Lion Review

Lion seems to have taken the place of that one Oscar film that no-one seems to have seen. A real shame because, as far as I’m concerned, Lion comfortably earns its place in the Best Picture category through an effectively told, and emotionally compelling true story.

Lion (2016) is a biographical drama based on the book ‘A Long Way Home’ and directed by Garth Davis. It follows the life of Saroo, played by Sunny Pawar and Dev Patel, who starts the movie as a young boy who accidentally gets on the wrong train and is lost in the sprawling mass of India. Years later, after being adopted by a loving couple from Tasmania, Australia (Nicole Kidman and David Wenham), the now adult Saroo decides to close the chapter of his early life and finally find his way back to his mother and brother in India.

Lion simply screams with a story that was ripe for adaption to film. Its not hard to get emotionally invested in a boy’s struggle to find his family, and a man’s conflict on whether he should. From almost the opening scene the plot is easy to invest in and see through to the end. The film does struggle with pacing issues however – the first hour following Sunny Pawar through the tribulations of being a lost child in India is gripping and moves at a solid pace, but once Patel enters the film and the conflict moves to the maps and webpages of searching, the script feels as if its struggling for things to fill the void before the final conclusion is reached. After how well paced India was, its a noticeable gear-shift, and honestly could only be solved by cutting down on a solid 10-20 minutes of filler writer Luke Davis slipped in to pad the run-time to 2 hours. Its not that the conflict of his personal life and internal struggle isn’t essential, but that too much time is dedicated to these and other side issues while the audience twiddles their thumbs waiting for the conclusion they were promised in the first 5 minutes. That being said, when that tear-inducing finale arrives, it does make that stale pacing almost worthwhile.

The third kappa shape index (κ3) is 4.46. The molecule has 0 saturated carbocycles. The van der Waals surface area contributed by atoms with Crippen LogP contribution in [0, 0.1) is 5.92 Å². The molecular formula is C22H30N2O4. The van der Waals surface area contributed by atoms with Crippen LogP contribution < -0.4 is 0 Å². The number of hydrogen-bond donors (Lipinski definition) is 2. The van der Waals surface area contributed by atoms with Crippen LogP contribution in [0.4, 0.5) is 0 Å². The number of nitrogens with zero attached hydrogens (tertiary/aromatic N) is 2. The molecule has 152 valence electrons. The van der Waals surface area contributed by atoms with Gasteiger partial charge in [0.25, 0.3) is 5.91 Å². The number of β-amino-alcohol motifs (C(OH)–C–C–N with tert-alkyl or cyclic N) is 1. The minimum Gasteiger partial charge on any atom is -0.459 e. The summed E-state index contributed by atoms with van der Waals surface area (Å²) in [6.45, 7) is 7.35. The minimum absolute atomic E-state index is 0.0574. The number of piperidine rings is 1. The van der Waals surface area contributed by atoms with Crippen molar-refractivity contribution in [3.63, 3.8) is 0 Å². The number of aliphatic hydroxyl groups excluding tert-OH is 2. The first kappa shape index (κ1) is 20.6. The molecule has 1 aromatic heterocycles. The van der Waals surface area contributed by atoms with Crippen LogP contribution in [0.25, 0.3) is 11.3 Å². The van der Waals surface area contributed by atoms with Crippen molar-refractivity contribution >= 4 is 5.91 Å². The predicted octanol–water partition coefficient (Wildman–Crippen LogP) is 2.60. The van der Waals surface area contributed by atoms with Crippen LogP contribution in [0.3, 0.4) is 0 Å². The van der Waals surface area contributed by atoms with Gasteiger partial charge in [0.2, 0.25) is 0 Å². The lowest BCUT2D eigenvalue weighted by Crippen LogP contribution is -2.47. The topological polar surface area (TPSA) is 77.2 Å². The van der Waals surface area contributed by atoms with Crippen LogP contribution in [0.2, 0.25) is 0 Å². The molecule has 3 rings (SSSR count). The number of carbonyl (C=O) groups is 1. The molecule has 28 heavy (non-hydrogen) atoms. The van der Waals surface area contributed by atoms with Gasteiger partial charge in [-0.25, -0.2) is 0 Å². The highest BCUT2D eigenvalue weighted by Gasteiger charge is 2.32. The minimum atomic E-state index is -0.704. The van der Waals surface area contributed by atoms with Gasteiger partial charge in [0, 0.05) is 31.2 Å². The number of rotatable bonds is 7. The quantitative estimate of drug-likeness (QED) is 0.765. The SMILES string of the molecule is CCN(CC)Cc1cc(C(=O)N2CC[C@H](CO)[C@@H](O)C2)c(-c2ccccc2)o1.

While Patel may be plastered on the promotional material for the film, for the first hour the movie almost exclusively relies on the newcomer Sunny Pawar to carry the plot forward. And in all honestly, even though he barely has a credit to his name, Pawar is pretty much the star. Not only is he blissfully easy to root for, the young actor delivers a stellar performance as a child lost in a sprawling mess of a country with no way to get home. Through just a few choice words and facial expressions he manages to convey a hell of a lot, and as good as Patel is as the older Saroo, it was Pawar that really stole the show for me. Speaking of Patel he is still great, and manages to convey the internal struggle of Saroo in his young adulthood rather well even despite the script giving him iffy material to work with. As for the supporting cast, Kidman and Whenam as the kindly Brierly couple are both great, with Kidman earning her Best Supporting Actress nomination with a single weighty scene. Rooney Mara also appears in the film as Saroo’s on/off girlfriend in a rather thankless role, but does well enough with the material presented here to at least make her memorable (even if it pales in comparison to her last Oscar-nominated film Carol).

For a directorial debut to receive six Oscar nominations, you have to expect Lion to be something special. While it may falter occasionally in the second hour, this is still a strong story that’s done justice by an exceptional cast and mostly stellar script. Likely to moisten even the driest tear duct, Lion not only deserves to be Oscar nominated, but also deserves to be seen by a far wider audience.

General Audience: Highly Recommended

Film Buffs: Highly Recommended

Cinema-sobbers: Highly Recommended


2 thoughts on “Lion Review

    1. That is a bit of a possibility, particularly in the second act when the pacing dips, but honestly I think the first hour and ending make it very much worthwhile.

      Liked by 1 person

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